Ignorance of the law is no excuse, according to an old legal principle. But could an exception be made for President Donald Trump?
That thought seemed to be percolating just beneath the surface of House Speaker Paul Ryan’s backhanded defense of President Trump. As former FBI director James Comey accused the president of trying to shut down the FBI’s investigation of Trump’s former national security adviser, Michael T. Flynn, Ryan told reporters that the new president has, well, a lot to learn.
“The president’s new at this,” said the Wisconsin Republican in a news conference during Comey’s testimony to the Senate Intelligence Committee last week. “He’s new to government, and so he probably wasn’t steeped in the long-running protocols that establish the relationships between DOJ (Department of Justice), FBI and White Houses. He’s just new to this.”
Of course, he’s new. That’s was part of his appeal. For people who hate Washington without knowing much about it, Trump turned his ignorance of the place into an asset.
Remember, “ignorance” is not the same as stupidity. Ignorance is merely a lack of knowledge, capable of being remedied by information and education. Unfortunately, as Ryan hints, this new president’s on-the-job training seems to have penetrated about as well as water off of an old duck’s back.
One wonders, by the way, how Ryan and his fellow Grand Old Party leaders would be treating President Barack Obama if he had blundered into a position like Trump’s. By now, I suspect they would be deep into drawing up impeachment papers. Trump, by contrast, receives the sort of special Washington-insider treatment that Trump used to campaign against.
Even so, cracks are beginning to appear in the GOP’s iron wall of solitary behind their colorful president. Hints of discontent sometimes stand out in their remarks like eye-blinks in a hostage video.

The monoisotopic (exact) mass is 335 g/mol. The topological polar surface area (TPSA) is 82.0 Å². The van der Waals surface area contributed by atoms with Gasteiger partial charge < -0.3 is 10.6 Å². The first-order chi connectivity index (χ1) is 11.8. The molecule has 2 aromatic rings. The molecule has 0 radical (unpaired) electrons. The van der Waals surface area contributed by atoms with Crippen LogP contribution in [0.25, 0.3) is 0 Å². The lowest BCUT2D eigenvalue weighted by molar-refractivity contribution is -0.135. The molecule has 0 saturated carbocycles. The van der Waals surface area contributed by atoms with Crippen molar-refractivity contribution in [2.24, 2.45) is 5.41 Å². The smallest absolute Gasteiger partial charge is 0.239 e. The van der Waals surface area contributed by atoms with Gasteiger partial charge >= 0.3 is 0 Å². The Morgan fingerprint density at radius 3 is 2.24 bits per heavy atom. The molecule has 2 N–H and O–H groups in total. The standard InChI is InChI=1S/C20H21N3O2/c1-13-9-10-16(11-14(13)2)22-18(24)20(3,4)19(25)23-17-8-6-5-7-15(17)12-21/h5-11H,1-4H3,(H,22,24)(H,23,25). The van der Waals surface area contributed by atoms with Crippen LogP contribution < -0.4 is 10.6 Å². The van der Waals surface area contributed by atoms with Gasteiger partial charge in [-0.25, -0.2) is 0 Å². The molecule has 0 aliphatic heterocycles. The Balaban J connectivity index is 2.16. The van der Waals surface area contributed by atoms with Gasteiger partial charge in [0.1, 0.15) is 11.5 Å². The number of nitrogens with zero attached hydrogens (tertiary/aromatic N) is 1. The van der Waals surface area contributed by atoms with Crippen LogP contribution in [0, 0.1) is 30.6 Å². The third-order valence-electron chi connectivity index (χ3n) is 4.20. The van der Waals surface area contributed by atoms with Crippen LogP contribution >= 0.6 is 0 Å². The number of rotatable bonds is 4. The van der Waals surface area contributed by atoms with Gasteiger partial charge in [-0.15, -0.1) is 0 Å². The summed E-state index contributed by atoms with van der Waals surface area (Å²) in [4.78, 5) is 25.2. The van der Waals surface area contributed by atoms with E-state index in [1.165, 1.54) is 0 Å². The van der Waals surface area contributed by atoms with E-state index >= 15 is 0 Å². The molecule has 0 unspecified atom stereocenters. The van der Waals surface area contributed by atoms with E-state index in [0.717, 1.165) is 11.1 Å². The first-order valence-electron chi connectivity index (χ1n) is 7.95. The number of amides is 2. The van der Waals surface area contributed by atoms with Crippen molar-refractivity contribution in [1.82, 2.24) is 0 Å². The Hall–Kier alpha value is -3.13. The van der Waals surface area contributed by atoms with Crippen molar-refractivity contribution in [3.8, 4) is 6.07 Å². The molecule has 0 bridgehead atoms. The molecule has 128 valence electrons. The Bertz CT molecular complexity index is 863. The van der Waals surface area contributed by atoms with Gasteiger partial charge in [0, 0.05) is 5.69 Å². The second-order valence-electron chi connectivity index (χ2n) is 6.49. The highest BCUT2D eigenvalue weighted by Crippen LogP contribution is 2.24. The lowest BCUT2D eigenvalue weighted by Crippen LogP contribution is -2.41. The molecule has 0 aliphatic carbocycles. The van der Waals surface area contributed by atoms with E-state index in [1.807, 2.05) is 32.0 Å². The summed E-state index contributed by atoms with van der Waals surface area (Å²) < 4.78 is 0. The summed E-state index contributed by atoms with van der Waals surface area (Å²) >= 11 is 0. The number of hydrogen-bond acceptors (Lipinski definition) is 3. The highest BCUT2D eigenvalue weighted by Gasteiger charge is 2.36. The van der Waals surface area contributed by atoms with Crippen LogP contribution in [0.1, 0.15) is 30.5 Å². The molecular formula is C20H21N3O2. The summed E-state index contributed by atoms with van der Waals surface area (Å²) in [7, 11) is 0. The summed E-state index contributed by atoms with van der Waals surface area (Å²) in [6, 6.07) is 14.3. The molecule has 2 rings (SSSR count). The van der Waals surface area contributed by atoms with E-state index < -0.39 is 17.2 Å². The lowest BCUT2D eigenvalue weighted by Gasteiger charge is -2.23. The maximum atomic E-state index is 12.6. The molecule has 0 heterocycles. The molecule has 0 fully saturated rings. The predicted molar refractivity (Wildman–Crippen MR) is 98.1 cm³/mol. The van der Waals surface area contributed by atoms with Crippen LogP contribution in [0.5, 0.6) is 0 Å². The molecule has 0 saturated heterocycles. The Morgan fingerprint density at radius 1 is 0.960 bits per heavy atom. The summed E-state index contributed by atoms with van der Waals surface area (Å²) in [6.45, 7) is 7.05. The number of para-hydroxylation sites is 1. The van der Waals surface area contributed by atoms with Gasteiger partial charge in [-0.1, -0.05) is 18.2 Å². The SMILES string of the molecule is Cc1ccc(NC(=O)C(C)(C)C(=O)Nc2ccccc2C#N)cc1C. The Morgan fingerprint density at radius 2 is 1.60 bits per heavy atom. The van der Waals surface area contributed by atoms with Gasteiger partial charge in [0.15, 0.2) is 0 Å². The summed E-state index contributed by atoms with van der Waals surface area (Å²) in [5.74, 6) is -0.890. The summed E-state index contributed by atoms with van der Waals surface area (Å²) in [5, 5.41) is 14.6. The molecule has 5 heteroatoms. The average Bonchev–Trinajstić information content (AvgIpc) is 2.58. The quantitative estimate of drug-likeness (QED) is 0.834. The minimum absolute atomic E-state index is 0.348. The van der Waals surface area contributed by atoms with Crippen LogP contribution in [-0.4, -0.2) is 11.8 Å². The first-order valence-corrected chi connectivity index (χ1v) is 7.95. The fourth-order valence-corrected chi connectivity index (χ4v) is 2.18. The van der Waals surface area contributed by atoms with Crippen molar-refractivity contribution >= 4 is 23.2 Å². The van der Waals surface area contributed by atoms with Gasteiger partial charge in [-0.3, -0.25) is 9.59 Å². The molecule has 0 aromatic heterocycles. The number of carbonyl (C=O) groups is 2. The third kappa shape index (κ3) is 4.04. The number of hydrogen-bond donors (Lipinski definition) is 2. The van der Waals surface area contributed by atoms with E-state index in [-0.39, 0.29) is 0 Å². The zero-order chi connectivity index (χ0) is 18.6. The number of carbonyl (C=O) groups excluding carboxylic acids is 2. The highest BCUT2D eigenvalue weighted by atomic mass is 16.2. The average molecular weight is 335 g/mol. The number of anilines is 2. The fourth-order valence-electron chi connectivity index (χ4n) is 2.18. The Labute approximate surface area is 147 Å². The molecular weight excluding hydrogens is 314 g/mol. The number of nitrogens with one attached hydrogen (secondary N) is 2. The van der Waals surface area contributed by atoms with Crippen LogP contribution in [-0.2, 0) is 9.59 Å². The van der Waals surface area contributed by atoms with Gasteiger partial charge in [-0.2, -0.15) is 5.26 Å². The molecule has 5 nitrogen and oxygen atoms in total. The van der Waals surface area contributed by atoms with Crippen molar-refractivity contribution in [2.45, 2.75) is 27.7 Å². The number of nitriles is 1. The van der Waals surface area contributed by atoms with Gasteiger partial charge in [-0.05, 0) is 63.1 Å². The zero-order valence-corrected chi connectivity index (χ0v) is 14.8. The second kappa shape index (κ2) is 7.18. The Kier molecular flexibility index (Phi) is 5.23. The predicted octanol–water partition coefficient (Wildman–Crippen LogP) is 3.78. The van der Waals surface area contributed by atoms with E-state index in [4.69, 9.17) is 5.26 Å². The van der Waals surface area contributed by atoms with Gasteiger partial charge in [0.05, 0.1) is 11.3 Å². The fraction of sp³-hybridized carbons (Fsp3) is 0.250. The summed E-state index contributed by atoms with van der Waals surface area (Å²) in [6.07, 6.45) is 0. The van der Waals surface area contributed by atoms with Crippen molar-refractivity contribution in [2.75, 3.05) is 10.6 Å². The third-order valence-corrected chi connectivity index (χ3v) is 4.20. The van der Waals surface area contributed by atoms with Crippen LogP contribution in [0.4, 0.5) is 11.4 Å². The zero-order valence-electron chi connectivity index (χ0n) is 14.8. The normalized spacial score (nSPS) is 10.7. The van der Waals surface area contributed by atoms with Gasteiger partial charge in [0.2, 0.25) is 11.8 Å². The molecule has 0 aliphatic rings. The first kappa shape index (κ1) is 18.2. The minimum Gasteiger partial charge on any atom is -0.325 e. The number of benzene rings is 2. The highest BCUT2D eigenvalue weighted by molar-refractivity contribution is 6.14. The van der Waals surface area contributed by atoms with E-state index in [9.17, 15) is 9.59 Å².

“I’m not saying it’s an acceptable excuse,” Ryan said, after being reminded of the president’s legal counsel and other information resources. “It’s just my observation. He’s new at government, and so therefore I think that he – he is learning as he goes.”
Indeed, “learning as he goes” is fine for a preschooler who is learning how to ride a bike. Presidencies don’t come with training wheels.
Yet they do offer some assistance, as Republican Sen. Marco Rubio of Florida reminded us with a new version of an old reliable legislative scandal buffer: When all else fails, blame your staff.
“My hope is that there are people in the White House that advise the president about what’s appropriate and what isn’t when you’re interacting with the FBI,” Rubio told reporters. “It’s not clear why that didn’t happen sooner, and it was a disservice to the president.”
Or maybe somebody did try to brief the president but, considering his famously impatient attention span, maybe he decided to follow what he has called his “instinctual” side.
Another Republican senator, South Carolina’s Lindsey Graham, carried the ignorance excuse a little further with a sarcastic comment on CBS' Face the Nation Sunday. “He doesn’t believe he did anything wrong with the Russians and I tend to believe him,” Graham said. “He can’t collude with his own government. Why do you think he is colluding with the Russians?”
That’s the beauty of the ignorance excuse. Trump’s opponents in Washington and the general public already believes he’s an airhead who doesn’t understand government and doesn’t much want to learn.
Some have gone even farther to suggest he suffers from some sort of psychiatric or cognitive impairment. The notion that he stumbled into felonious obstruction of justice because he simply didn’t know any better carries weight with multitudes who are predisposed to believe it.
But look again. Trump has a track record of ignoring urgent warnings from others that get in the way of his plans. For example, he hired Mike Flynn despite warnings from President Obama and Deputy Attorney General Sally Yates. Comey’s account indicates that Trump continued to go to bat for Flynn even after a scandal forced Flynn to resign.
In other words, Trump’s errors appear to be not the random acts of a rattlebrain but deliberate acts to help his friend, despite appearances of impropriety. As easy as it may be for some to believe otherwise, he should have known better.